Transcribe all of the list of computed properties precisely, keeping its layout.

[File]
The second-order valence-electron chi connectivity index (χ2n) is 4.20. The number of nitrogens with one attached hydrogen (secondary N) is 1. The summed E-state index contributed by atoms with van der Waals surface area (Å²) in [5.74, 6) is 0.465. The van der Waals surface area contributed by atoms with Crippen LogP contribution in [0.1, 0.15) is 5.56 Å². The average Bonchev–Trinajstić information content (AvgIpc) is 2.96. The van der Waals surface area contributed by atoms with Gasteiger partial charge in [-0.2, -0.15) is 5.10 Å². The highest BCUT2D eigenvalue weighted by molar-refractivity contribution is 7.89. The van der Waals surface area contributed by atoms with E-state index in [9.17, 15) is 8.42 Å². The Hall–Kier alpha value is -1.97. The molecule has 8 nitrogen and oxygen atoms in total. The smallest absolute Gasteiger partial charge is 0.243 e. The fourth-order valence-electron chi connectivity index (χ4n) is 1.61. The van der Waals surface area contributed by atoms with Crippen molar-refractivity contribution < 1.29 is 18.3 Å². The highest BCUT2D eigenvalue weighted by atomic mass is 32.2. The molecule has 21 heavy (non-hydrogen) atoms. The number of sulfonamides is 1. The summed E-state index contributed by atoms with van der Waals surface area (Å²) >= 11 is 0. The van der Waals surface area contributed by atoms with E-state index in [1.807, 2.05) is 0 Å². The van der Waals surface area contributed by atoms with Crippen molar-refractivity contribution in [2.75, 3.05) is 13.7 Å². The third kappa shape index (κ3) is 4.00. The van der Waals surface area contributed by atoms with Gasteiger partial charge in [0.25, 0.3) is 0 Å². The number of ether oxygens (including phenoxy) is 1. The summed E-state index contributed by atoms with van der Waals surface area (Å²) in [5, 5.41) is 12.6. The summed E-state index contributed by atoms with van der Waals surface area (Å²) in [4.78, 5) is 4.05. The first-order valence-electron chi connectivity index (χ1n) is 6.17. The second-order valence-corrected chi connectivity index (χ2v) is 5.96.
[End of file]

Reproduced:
The second-order valence-electron chi connectivity index (χ2n) is 4.20. The number of nitrogens with one attached hydrogen (secondary N) is 1. The summed E-state index contributed by atoms with van der Waals surface area (Å²) in [5.74, 6) is 0.465. The van der Waals surface area contributed by atoms with Crippen LogP contribution in [0.1, 0.15) is 5.56 Å². The average Bonchev–Trinajstić information content (AvgIpc) is 2.96. The van der Waals surface area contributed by atoms with Gasteiger partial charge in [-0.2, -0.15) is 5.10 Å². The highest BCUT2D eigenvalue weighted by molar-refractivity contribution is 7.89. The van der Waals surface area contributed by atoms with E-state index in [9.17, 15) is 8.42 Å². The Hall–Kier alpha value is -1.97. The molecule has 8 nitrogen and oxygen atoms in total. The smallest absolute Gasteiger partial charge is 0.243 e. The fourth-order valence-electron chi connectivity index (χ4n) is 1.61. The van der Waals surface area contributed by atoms with Crippen molar-refractivity contribution < 1.29 is 18.3 Å². The highest BCUT2D eigenvalue weighted by atomic mass is 32.2. The molecule has 21 heavy (non-hydrogen) atoms. The number of sulfonamides is 1. The summed E-state index contributed by atoms with van der Waals surface area (Å²) >= 11 is 0. The van der Waals surface area contributed by atoms with E-state index in [1.807, 2.05) is 0 Å². The van der Waals surface area contributed by atoms with Crippen molar-refractivity contribution in [2.75, 3.05) is 13.7 Å². The third kappa shape index (κ3) is 4.00. The van der Waals surface area contributed by atoms with Gasteiger partial charge in [0.25, 0.3) is 0 Å². The number of ether oxygens (including phenoxy) is 1. The summed E-state index contributed by atoms with van der Waals surface area (Å²) in [5, 5.41) is 12.6. The summed E-state index contributed by atoms with van der Waals surface area (Å²) in [4.78, 5) is 4.05. The first-order valence-electron chi connectivity index (χ1n) is 6.17. The second-order valence-corrected chi connectivity index (χ2v) is 5.96.